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Will your family history survive in the growing digital world?
By Peter Curran
For most of us, photos albums put together by our grandparents and parents are how we learned about our family’s history. I remember the black photo pages with black & white photos mounted with photo corners. Additionally, the pages might have contained the date or people’s names written in white ink or the date was printed on the corner of each photo by the developer.
It was fun to see myself and what we were like growing up. My older sisters would help me identify people that I didn’t recognize. I could never remember names and stories that people told.
So maybe that is what got me interested in journaling about random happenings during college. Today I still journal about holidays and things related to my sons. Now, working at a scrapbook paper company, I started four scrapbooks that track my sons from birth through graduation approaching in a couple of years. Journaling and scrapbooking make me feel more comfortable that I’m doing something to keep my history going.
Digital photo convenience
The photos in those scrapbooks are mostly from my digital camera. I’ve been taking digital photos since 2005. I was slow to convert since I really didn’t understand the technology – now I can’t image not having my digital camera or my smartphone to take pictures and view them instantly.
I love the instant snapshot, the point and click ease of the camera, then the simple download to my hard drive.
Many consumers say all of their photos are on their computer’s hard drive, which scares historians and preservationist. They believe that a whole generation of family histories could be lost in the new digital era because few consumers actually print and save their photos. No hard copies, no labels, no captions or journaling means that stories aren’t being recorded.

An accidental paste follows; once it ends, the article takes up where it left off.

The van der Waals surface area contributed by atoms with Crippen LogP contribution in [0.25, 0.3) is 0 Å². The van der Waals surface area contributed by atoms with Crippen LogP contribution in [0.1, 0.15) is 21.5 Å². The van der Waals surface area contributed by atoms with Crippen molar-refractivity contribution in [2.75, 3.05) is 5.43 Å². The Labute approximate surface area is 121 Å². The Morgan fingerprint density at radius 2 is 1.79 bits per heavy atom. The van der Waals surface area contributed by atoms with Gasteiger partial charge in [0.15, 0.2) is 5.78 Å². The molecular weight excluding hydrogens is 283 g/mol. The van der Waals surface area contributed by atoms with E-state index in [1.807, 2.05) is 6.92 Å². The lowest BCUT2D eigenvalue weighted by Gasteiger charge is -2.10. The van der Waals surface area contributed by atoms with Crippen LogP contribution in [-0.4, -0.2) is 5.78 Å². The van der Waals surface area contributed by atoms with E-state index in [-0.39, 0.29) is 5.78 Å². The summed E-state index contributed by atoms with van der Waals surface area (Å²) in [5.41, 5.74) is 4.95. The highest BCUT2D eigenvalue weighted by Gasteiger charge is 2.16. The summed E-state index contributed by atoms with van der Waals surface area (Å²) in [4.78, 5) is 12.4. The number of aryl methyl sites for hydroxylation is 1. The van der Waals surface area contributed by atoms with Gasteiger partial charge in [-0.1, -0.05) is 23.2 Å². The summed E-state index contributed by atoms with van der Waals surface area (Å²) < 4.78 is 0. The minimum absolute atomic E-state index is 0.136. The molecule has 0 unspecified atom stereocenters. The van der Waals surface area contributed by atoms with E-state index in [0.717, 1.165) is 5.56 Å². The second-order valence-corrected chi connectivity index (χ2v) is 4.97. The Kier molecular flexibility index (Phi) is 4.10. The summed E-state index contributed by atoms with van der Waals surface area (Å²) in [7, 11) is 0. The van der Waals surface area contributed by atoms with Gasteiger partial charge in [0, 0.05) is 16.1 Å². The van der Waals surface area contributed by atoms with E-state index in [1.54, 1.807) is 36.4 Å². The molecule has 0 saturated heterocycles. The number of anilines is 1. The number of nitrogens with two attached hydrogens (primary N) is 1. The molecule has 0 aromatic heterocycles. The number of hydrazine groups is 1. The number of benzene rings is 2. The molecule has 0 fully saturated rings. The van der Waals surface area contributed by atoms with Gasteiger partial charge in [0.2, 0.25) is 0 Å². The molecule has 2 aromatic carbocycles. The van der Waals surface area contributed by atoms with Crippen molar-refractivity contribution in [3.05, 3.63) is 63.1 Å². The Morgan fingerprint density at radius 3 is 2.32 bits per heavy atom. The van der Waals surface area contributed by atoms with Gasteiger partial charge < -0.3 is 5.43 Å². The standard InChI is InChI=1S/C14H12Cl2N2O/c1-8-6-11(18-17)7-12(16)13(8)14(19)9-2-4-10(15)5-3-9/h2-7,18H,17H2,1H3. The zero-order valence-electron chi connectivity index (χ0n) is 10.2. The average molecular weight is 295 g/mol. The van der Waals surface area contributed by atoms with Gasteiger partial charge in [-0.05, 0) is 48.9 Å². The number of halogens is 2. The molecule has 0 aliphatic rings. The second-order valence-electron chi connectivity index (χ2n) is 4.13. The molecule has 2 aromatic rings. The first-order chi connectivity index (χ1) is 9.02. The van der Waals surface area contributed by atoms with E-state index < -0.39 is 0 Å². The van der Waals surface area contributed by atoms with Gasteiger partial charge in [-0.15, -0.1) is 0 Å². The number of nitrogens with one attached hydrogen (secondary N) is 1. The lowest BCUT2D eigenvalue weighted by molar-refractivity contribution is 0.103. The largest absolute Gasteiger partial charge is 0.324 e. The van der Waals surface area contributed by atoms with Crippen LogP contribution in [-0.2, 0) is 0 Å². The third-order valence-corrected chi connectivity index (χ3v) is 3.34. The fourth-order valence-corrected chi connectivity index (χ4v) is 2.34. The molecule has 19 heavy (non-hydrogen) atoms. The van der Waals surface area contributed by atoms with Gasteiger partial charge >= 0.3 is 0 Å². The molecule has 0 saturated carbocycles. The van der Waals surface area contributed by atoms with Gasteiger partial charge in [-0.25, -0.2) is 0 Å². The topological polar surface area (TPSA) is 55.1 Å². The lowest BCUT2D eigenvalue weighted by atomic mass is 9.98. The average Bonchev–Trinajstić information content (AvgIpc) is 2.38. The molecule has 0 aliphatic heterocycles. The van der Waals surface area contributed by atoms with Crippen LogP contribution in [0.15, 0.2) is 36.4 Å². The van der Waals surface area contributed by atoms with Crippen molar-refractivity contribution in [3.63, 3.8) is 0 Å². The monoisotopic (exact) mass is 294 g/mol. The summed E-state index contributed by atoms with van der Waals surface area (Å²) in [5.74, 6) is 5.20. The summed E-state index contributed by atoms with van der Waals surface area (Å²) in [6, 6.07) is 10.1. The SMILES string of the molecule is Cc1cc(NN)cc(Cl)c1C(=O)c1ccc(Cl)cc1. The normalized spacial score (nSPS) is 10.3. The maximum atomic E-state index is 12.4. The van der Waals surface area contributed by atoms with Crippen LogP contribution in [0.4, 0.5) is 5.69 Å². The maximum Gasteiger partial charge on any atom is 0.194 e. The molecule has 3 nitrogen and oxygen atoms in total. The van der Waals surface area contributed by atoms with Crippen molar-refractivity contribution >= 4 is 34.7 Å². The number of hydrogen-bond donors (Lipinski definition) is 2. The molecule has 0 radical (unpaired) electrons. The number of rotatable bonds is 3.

Beyond hard drive storage, many millions of people are uploading their digital pictures to Facebook, in posts and photo albums. In 2014, Facebook is expected to contain 100 billion photos. On New Year’s weekend of 2011, 750 million photos were uploaded in three days. This year Facebook with be introducing Timeline, where all of your posts and photo albums will be organized in a chronological fashion automatically by year.
I suspect millions of Facebook users will love the ability to organize photos and status updates by year. Yet I haven’t read anything to date, that states how long that history will stay on Facebook and if it will go away when I die?
Steps to document and save your family history.
So I have these steps to help you save and document you family history.
- Take stock of where your digital photos are stored. Are they backed-up?
- Back-up photos on an external hard drive, CD, media card or in the Cloud.
- Select favorite photos and place them in a “Favorites” folder by year.
- Select a “photo storage” type – i.e. album, scrapbook, pocket pages, photo box, etc.
- Print your favorite photos out.
- Get to work on putting them somewhere “safe.” (avoid light, humidity and extreme temperatures)
- Label photos or groups of photos:
- Who’s in the photo?
- Where are they?
- What is the date?
- And, if you can try to write a caption or paragraph (not on the back of the photo) to tell a short story.
- Share the stories with family and friends.
By suggesting you need to write a caption of paragraph you may think, “I’m not into scrapbooking.” Telling a story on a simple label will give generations after you a sense of “what was going on”. I personally have a big box of photos and some photo albums from a high school trip to Spain without ANY labels. You can imagine, I don’t recall many of the details.
It may sound old fashioned or time consuming to keep printed photos in our fast-paced, digital world. Yet, those photos and stories may inspire a young person to align their life with the family history, or set their sights on new directions they’d like to see the family legacy grow.